Dissociation constant of the streptavidin and biotin interaction (highest affinity among naturally occurring non-covalent bonds)

Range 10^-13 - 10^-16 M
Organism Generic
Reference Park M et al., Orientation and density control of proteins on solid matters by outer membrane coating: Analytical and diagnostic applications. J Pharm Biomed Anal. 2017 Jul 31. pii: S0731-7085(17)31544-3. doi: 10.1016/j.jpba.2017.07.043 p.3 left column top paragraphPubMed ID28797956
Primary Source [45] Green NM. Avidin. Adv Protein Chem. 1975 29: 85-133.PubMed ID237414
Comments P.3 left column top paragraph: "Avidin and streptavidin are two additional affinity proteins, commonly used in biomedical applications. Avidin is a 66–69-kDa tetrameric protein found in the egg white of birds, reptiles, and amphibians [refs 44, 46, primary source]. Streptavidin is found in Streptomyces avidinii, and both avidin and streptavidin show affinity for biotin, also known as vitamin B7 or vitamin H [ref 44, primary source]. Streptavidin is a tetrameric protein with eight antiparallel β-strands and each subunit contains a biotin-binding site [refs 47,48]. Based on thise structural consideration, a monomeric streptavidin was developed with similar binding affinity to biotin [refs 49,50]. The dissociation constant of the streptavidin and biotin interaction is 10^13–10^16 M and shows the highest affinity among naturally occurring non-covalent bonds [primary source]. This interaction is mediated not only by hydrogen bonds, but also included a substantial portion of hydrophobic interactions [ref 48]. This strong binding is pseudo-irreversible as well as durable in the presence of organic solvents, detergents, pH, and high temperature. To exploit the strong bonding between biotin-streptavidin, various biotinylation strategies were developed [refs 51–54]."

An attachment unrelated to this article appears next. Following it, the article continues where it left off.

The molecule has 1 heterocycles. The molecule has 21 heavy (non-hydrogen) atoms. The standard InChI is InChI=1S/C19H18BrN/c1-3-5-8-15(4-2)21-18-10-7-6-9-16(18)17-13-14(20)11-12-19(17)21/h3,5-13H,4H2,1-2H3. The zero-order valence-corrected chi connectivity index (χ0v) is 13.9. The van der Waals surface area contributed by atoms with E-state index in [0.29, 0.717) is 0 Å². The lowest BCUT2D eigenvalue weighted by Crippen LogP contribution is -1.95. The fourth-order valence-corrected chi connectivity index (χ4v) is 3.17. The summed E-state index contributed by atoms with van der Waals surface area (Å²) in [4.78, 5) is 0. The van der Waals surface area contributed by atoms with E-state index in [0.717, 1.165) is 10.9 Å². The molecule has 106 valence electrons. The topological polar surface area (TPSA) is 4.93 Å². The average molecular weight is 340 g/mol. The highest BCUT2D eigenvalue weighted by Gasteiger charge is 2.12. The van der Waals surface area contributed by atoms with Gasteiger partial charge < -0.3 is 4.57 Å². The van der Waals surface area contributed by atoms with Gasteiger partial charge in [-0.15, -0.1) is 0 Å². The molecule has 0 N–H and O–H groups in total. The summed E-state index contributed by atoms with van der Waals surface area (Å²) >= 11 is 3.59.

Entered by Uri M
ID 114157